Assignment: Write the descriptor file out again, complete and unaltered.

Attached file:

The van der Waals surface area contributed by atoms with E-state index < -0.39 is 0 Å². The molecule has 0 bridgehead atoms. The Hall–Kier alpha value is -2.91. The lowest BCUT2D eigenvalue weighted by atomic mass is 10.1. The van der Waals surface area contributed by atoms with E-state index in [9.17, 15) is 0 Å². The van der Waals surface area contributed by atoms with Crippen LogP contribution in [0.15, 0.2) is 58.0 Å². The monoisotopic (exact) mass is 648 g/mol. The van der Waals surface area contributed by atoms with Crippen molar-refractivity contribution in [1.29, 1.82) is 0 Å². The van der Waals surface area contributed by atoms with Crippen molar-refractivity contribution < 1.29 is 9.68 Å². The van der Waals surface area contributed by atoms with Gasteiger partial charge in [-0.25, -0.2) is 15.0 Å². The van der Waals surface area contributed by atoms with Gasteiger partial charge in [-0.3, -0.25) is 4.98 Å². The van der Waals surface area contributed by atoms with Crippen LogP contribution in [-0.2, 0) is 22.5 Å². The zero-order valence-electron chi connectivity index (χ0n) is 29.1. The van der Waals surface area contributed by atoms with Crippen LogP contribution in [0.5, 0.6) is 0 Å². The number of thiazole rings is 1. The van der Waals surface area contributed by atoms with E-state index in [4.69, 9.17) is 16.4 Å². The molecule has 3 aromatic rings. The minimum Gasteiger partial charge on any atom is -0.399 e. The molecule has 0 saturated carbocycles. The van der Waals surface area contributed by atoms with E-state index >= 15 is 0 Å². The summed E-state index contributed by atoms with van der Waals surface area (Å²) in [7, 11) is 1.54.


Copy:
The van der Waals surface area contributed by atoms with E-state index < -0.39 is 0 Å². The molecule has 0 bridgehead atoms. The Hall–Kier alpha value is -2.91. The lowest BCUT2D eigenvalue weighted by atomic mass is 10.1. The van der Waals surface area contributed by atoms with E-state index in [9.17, 15) is 0 Å². The van der Waals surface area contributed by atoms with Crippen LogP contribution in [0.15, 0.2) is 58.0 Å². The monoisotopic (exact) mass is 648 g/mol. The van der Waals surface area contributed by atoms with Crippen molar-refractivity contribution in [1.29, 1.82) is 0 Å². The van der Waals surface area contributed by atoms with Crippen molar-refractivity contribution < 1.29 is 9.68 Å². The van der Waals surface area contributed by atoms with Gasteiger partial charge in [-0.25, -0.2) is 15.0 Å². The van der Waals surface area contributed by atoms with Gasteiger partial charge in [-0.3, -0.25) is 4.98 Å². The van der Waals surface area contributed by atoms with Crippen LogP contribution in [-0.2, 0) is 22.5 Å². The zero-order valence-electron chi connectivity index (χ0n) is 29.1. The van der Waals surface area contributed by atoms with Crippen LogP contribution in [0.5, 0.6) is 0 Å². The number of thiazole rings is 1. The van der Waals surface area contributed by atoms with E-state index in [4.69, 9.17) is 16.4 Å². The molecule has 3 aromatic rings. The minimum Gasteiger partial charge on any atom is -0.399 e. The molecule has 0 saturated carbocycles. The van der Waals surface area contributed by atoms with E-state index >= 15 is 0 Å². The summed E-state index contributed by atoms with van der Waals surface area (Å²) in [7, 11) is 1.54.